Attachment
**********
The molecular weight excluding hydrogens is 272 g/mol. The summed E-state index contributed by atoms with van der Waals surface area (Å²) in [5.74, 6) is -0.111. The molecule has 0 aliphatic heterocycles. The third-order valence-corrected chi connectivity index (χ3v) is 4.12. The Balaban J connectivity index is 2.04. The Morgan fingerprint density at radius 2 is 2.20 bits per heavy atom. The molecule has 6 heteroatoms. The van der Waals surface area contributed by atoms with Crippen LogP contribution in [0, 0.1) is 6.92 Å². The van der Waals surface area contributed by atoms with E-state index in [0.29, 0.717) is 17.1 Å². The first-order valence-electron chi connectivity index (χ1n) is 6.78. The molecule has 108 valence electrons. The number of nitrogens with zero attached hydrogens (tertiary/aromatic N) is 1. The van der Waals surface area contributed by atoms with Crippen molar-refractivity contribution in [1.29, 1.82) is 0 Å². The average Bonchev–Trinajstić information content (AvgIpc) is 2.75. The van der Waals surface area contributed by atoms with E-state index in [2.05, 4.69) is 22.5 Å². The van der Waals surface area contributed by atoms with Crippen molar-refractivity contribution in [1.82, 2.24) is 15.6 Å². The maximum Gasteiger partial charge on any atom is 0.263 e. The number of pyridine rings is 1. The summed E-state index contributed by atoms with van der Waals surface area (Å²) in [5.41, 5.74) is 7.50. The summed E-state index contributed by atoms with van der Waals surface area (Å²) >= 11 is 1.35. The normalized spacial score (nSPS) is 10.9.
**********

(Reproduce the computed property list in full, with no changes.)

The molecular weight excluding hydrogens is 272 g/mol. The summed E-state index contributed by atoms with van der Waals surface area (Å²) in [5.74, 6) is -0.111. The molecule has 0 aliphatic heterocycles. The third-order valence-corrected chi connectivity index (χ3v) is 4.12. The Balaban J connectivity index is 2.04. The Morgan fingerprint density at radius 2 is 2.20 bits per heavy atom. The molecule has 6 heteroatoms. The van der Waals surface area contributed by atoms with Crippen LogP contribution in [0, 0.1) is 6.92 Å². The van der Waals surface area contributed by atoms with E-state index in [0.29, 0.717) is 17.1 Å². The first-order valence-electron chi connectivity index (χ1n) is 6.78. The molecule has 108 valence electrons. The number of nitrogens with zero attached hydrogens (tertiary/aromatic N) is 1. The van der Waals surface area contributed by atoms with Crippen molar-refractivity contribution in [1.29, 1.82) is 0 Å². The average Bonchev–Trinajstić information content (AvgIpc) is 2.75. The van der Waals surface area contributed by atoms with E-state index in [2.05, 4.69) is 22.5 Å². The van der Waals surface area contributed by atoms with Crippen molar-refractivity contribution in [1.82, 2.24) is 15.6 Å². The maximum Gasteiger partial charge on any atom is 0.263 e. The number of pyridine rings is 1. The summed E-state index contributed by atoms with van der Waals surface area (Å²) in [5.41, 5.74) is 7.50. The summed E-state index contributed by atoms with van der Waals surface area (Å²) >= 11 is 1.35. The normalized spacial score (nSPS) is 10.9.